Krista Hafez, Parma High School graduate

College of Idaho junior Krista Hafez is a busy bee at heart. The Parma High School graduate is doing her part to make 2011 a happy new year for the patients of St. Luke’s Children’s Hospital in Boise. Krista created the “Kaps for Kids” program. She knits and sells beanies for $10 apiece on the C of I campus. She donates 100 percent of the proceeds to St. Luke’s, which will spend the money on gift cards to give patients to celebrate holidays, birthdays, successful surgeries and other special occasions.

“Originally I was going to donate the beanies to the hospital,” Hafez said. “But after speaking with Kim White, the Child Life Specialist at St. Luke’s, I decided to sell them instead. Kim said the hospital really had a need for the gift cards. The patients don’t really get to make many choices, but giving them gift cards allows them to choose a gift  that they really want.”

Hafez has knitted about 40 beanies for the hospital. So far she has sold about 25 hats. She takes special requests for hats and already has had several for the purple and gold “Yotes” hat she sold to C of I President Marv Henberg.

In high school, what were you involved in?

I was involved in almost everything in high school — National Honor Society, Concert Band, Marching Band, Jazz Band, Pep Band, Leo’s Club (High School Lions Club), Fellowship of Christian Athletes, Student Government, Band Boosters, Track and Field. What I was most proud of, however, is how I was able to make a difference in my school. Music has always been my passion, and band was my life during high school. I rearranged my schedule for band events and worked alongside the band boosters to raise money for the band.

Along with my mother, I helped raise over $1,000 towards new uniforms, something that was desperately needed during my time in high school. 

What goals did you set for yourself when you graduated high school?

When I graduated high school, my main goal was to pursue my passion. I had spent years being told what I should pursue as a career, anywhere from law to medicine to research, but had never really thought about what I wanted to do. After spending a semester in both music and political economy, I immediately knew where I was meant to be, and officially became a music education major.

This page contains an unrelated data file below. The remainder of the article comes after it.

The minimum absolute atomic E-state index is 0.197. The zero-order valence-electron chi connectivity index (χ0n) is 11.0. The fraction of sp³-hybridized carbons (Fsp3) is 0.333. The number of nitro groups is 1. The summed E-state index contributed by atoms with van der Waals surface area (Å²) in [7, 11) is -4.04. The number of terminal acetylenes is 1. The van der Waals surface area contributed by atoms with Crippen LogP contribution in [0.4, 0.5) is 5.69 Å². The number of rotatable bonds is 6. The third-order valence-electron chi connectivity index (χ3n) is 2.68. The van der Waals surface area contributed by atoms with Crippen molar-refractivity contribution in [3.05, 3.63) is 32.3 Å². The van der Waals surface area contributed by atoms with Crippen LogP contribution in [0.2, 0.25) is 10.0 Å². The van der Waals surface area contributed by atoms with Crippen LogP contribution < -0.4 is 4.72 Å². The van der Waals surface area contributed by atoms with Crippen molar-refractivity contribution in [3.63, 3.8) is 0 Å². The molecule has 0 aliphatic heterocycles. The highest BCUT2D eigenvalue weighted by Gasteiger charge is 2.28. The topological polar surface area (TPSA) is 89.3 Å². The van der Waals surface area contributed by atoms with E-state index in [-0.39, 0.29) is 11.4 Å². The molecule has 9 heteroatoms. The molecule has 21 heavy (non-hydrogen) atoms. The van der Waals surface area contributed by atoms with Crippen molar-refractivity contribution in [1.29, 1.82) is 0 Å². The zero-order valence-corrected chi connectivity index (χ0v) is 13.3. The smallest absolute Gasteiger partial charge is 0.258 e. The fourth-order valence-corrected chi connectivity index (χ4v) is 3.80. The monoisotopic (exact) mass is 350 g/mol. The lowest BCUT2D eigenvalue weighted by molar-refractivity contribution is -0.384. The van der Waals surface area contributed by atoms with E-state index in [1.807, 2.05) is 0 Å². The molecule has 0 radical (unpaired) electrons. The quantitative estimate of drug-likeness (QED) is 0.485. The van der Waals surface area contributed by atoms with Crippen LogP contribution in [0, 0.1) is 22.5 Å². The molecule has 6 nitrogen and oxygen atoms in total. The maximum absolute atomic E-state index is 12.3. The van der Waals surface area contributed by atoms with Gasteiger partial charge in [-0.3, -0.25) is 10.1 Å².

Who are your role models?

People I have continually looked up to are some of my former teachers. Mr. John “Mick” Sharkey was my biology teacher for three years at Parma High. My high school principal for three years was Mr. Michael Moore. My parents teach me more than I will ever realize. Both my parents immigrated to this country, and if there is anything they have taught me, it is to be appreciative of what I have, and to never take for granted the gifts I’ve been given, from the clean air I breathe, to the scholarship that pays for my education. 

What advice would you give to students your age about achieving goals?

I would say that if you are going to achieve a goal, you have to put all of yourself into it. If you want to be a music teacher, be a music teacher. If you want to be a doctor, be a doctor. Don’t “sort of” do one thing, then change your mind.

What advice have you been given that really made a difference?

Some of the best advice that I’ve ever received is rather simple: “Whatever you do, don’t have any wouldas, couldas, or shouldas.”

What do you like to do in your free time when you are not in school?

I really try not to have free time because I hate feeling lazy. In the summer I do crafts and I cook for my family. I’ve also been heavily involved with my sorority, which has become a year-round commitment. I play my instruments as much as possible, and try to learn new music and take lessons from different people in order to further develop my musicianship. This summer I also began volunteering with the Court Appointed Special Advocates (CASA) program. I am now a Guardian at Litem in the Caldwell area.

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